The nonfarm payrolls numbers were unchanged in August after a prolonged increase in economic anxiety that began with the brinksmanship in Washington’s debt-ceiling debate and was followed by the country’s loss of its triple-A credit rating, stock market whiplash and renewed concerns about Europe’s sovereign debt.

The jobs figure, a monthly statistical snapshot by the Department of Labor, may appear more negative because it does not include 45,000 Verizon workers who were on strike when the survey was taken.

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I\'m happy to receive any constructive criticism about my trades. I\'m always ready to learn more.
Christina     posted : 02/10/11   11:51 pm


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I\'m happy to receive any constructive criticism about my trades. I\'m always ready to learn more.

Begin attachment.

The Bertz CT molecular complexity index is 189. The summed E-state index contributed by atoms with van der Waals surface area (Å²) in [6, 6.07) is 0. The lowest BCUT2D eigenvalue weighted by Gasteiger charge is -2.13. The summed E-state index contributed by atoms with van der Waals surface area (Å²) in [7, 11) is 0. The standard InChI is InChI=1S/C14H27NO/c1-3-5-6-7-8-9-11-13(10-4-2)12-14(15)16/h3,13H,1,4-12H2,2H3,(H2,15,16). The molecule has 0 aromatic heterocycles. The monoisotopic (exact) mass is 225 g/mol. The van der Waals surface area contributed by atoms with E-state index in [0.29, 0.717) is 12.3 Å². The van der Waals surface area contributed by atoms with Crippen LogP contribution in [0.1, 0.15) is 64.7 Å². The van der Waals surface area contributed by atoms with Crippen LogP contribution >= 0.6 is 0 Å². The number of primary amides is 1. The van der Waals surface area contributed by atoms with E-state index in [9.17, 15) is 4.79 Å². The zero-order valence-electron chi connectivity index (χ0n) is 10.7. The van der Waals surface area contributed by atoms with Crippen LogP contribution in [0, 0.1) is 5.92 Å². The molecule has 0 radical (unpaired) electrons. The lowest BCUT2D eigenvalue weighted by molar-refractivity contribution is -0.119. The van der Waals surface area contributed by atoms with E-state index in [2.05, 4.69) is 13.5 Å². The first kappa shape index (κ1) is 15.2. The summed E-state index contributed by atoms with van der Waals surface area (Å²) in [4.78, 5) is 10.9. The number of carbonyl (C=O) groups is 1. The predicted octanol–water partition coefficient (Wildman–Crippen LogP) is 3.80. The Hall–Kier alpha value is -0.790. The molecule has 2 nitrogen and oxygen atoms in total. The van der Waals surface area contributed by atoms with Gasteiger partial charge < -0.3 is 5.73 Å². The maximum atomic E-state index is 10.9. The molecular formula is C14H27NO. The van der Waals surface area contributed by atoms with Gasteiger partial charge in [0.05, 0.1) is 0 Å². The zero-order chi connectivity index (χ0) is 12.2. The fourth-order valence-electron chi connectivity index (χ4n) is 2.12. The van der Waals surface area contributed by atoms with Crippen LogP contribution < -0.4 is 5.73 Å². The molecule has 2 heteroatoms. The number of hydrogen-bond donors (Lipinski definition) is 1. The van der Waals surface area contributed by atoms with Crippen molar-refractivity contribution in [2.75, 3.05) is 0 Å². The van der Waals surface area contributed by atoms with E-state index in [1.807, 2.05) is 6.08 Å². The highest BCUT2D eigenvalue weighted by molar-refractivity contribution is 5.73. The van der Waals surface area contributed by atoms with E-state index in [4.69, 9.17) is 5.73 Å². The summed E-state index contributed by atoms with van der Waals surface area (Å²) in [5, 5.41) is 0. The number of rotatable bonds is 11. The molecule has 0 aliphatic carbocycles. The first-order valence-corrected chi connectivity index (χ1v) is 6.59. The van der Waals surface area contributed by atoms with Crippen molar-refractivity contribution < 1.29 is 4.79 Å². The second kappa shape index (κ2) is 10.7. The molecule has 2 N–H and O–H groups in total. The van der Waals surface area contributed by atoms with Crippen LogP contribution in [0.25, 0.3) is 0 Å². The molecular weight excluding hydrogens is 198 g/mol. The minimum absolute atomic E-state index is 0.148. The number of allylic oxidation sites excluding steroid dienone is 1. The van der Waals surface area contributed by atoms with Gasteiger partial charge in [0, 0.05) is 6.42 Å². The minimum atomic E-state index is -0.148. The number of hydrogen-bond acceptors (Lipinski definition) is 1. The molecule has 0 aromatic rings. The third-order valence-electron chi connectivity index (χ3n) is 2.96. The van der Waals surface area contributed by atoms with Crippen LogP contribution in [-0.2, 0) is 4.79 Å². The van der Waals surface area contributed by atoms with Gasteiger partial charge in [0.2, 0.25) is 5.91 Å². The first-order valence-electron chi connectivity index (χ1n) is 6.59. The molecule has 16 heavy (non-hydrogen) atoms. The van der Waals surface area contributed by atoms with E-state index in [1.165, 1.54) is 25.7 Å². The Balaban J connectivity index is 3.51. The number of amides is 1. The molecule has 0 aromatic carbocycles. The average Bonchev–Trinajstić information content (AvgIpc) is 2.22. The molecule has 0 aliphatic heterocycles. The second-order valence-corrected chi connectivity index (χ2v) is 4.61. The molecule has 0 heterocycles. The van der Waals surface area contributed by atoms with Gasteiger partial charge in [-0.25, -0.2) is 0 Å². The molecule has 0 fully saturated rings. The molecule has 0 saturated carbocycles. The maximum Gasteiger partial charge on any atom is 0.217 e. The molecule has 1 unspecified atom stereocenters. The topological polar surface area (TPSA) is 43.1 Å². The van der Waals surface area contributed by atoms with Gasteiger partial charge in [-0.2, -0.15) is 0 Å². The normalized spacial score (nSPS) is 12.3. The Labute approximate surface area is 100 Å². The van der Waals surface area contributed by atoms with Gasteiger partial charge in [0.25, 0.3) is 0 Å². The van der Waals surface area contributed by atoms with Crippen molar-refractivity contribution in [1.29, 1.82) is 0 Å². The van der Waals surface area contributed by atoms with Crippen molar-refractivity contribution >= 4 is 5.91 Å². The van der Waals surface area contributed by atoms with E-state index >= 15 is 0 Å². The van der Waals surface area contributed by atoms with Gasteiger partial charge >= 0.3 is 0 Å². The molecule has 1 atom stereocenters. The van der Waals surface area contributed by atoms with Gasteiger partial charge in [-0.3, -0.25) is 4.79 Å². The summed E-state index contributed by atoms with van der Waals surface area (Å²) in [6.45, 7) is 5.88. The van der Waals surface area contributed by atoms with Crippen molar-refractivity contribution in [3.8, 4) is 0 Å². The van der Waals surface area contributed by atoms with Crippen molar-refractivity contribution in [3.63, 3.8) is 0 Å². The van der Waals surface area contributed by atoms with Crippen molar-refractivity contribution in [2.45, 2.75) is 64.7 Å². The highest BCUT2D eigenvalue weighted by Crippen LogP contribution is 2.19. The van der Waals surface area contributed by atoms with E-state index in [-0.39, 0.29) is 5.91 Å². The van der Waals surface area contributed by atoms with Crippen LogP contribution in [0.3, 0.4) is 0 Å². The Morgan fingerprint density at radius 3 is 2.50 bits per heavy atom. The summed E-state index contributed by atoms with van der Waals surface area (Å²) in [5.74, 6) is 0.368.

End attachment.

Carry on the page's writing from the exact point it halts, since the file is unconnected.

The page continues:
Christina     posted : 09/10/11   08:11 pm

The economy created 103,000 jobs in September. The unemployment rate remains at 9.1%.

The good news is that the economy added 137,000 private sector jobs. Also, the number (private and non-private) for August was revised higher from zero to 57,000 jobs. The July number was revised higher from 85,000 to 127,000.

I\'m happy to receive any constructive criticism about my trades. I\'m always ready to learn more.
Christina     posted : 01/11/11   05:55 pm

October ISM = 50.8

The October ISM just printed at 50.8 which is a decline from 51.6 for September. Economists were expecting a reading of 52.

Whenever the ISM is over 50, it means the economy is expanding. When it’s below 50, it’s contracting. The ISM has fallen between 50.0 and 52.0 a total of 89 times, just five have been recessions.